Gender and Family as Moderators of the Relationship between Music Video Exposure and Adolescent Sexual Permissiveness

By Strouse, Jeremiah S.; Buerkel-Rothfuss, Nancy et al. | Adolescence, Fall 1995 | Go to article overview

Gender and Family as Moderators of the Relationship between Music Video Exposure and Adolescent Sexual Permissiveness


Strouse, Jeremiah S., Buerkel-Rothfuss, Nancy, Long, Edgar C. J., Adolescence


In recent decades there has been considerable research on the effects of television on attitudes and behavior of young people. Most of this research was government sponsored and focused on violence and aggression. A 1982 National Institute of Mental Health (NIMH) summary report (NIMH, 1982) concluded that violence on television does lead to violence among youth. The report further stated "children learn from watching television and what they learn depends on what they watch" (p. 51). These conclusions were reiterated and expanded in a recent American Psychological Association task force report titled, Big world, small screen: The role of television in American society (Huston et al., 1992). One of the themes of this report was that relatively powerless subgroups such as "children and institutionalized individuals are especially vulnerable because they sometimes lack the intellectual and social skills needed to evaluate and resist televised messages" (p. 3).

If television viewing can cultivate a slanted world view and influence several behavioral domains, as has been amply demonstrated (Huston et al., 1992), then one would also expect that television may affect sexual learning. Although there has been much speculation and debate, there is a lack of focused research to support or refute this contention. Some related research lends support to the contention that television may influence sexual learning. For example, Louis Harris & Associates (1987) found that the majority (64%) of adults in the U.S. believe that television encourages teenagers to initiate sexual activity. Further, a study of 1,043 adolescents found that they considered television to be their greatest source of pressure to become sexually active (Howard, 1985). A review of various studies indicated that media have increased in importance as a source of sexual knowledge for youth over the past few decades (Darling & Hicks, 1982).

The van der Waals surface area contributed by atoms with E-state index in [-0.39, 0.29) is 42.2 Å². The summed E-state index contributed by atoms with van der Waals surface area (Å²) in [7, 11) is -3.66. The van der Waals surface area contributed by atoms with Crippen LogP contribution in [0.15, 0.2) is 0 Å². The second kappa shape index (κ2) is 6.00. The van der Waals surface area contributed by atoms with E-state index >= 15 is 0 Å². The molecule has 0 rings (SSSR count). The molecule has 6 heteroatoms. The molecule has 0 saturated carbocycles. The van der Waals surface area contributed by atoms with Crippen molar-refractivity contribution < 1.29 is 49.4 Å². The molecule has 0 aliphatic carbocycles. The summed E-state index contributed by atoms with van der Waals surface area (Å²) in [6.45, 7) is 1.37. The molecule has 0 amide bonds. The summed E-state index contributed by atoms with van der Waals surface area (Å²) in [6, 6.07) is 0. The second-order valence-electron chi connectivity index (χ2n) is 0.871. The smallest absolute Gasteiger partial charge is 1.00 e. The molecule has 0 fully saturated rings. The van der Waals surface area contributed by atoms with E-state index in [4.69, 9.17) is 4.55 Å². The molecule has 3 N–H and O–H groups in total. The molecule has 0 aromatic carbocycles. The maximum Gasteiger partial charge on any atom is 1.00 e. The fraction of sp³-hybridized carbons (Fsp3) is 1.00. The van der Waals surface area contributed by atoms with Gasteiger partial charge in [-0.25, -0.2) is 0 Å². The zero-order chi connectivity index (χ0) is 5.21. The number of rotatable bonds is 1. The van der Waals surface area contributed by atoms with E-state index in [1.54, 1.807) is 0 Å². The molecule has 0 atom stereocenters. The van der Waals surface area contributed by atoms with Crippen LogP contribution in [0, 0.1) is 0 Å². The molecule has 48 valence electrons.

Survey research that has more directly examined the relationship between popular media exposure and adolescent sexual permissiveness suggests that the volume of general media consumption is not correlated with sexual permissiveness (Brown & Newcomer, 1991; Soderman, Greenberg, & Linsangan, 1988; Strouse & Buerkel-Rothfuss, 1987; Wright & Anderson, 1989). However, a number of surveys (Brown & Newcomer, 1991; Peterson & Khan, 1984; Strouse & Buerkel-Rothfuss, 1987) have found that exposure to sexually suggestive materials - especially Music Television (MTV) and R-rated films - is significantly associated with premarital sexual permissiveness (PSP) among youth. Moreover in one experimental study (Greeson & Williams, 1986), seventh- and ninth-grade adolescents who were exposed to less than an hour of MTV were more likely to approve of premarital sex than were adolescents who were not exposed to MTV. Similarly, Calfin, Carroll, and Schmidt (1993) found that college students who were exposed to a music video exhibited more liberal attitudes toward premarital sex than did unexposed students. This research clearly suggests music videos may influence sexual attitudes and behavior among youth.

Why Study Music Videos?

With the advent of MTV in August 1981, an immensely popular new form of entertainment was spawned. According to MTV's chairman, "MTV has been one of the most successful TV ventures in history" (Polskin, 1991, p.4). After only 10 years, it is beamed into 55 million U.S. homes and is growing at a rate of 5 million per year. Moreover, MTV Europe is the fastest-growing foreign franchise, reaching 24 million homes in 27 countries (Polskin, 1991). No one can dispute the huge commercial success of MTV and its residual impact on the music industry.

Targeted at teenagers and containing more sex and violence than conventional television (Sherman & Dominick, 1986), the new music video industry has attracted a notable group of critics. For example, The American Academy of Pediatrics, Women Against Pornography, The National Coalition on Television Violence, The Parents Music Resource Center, The National Parent Teachers Association, and others (e. …

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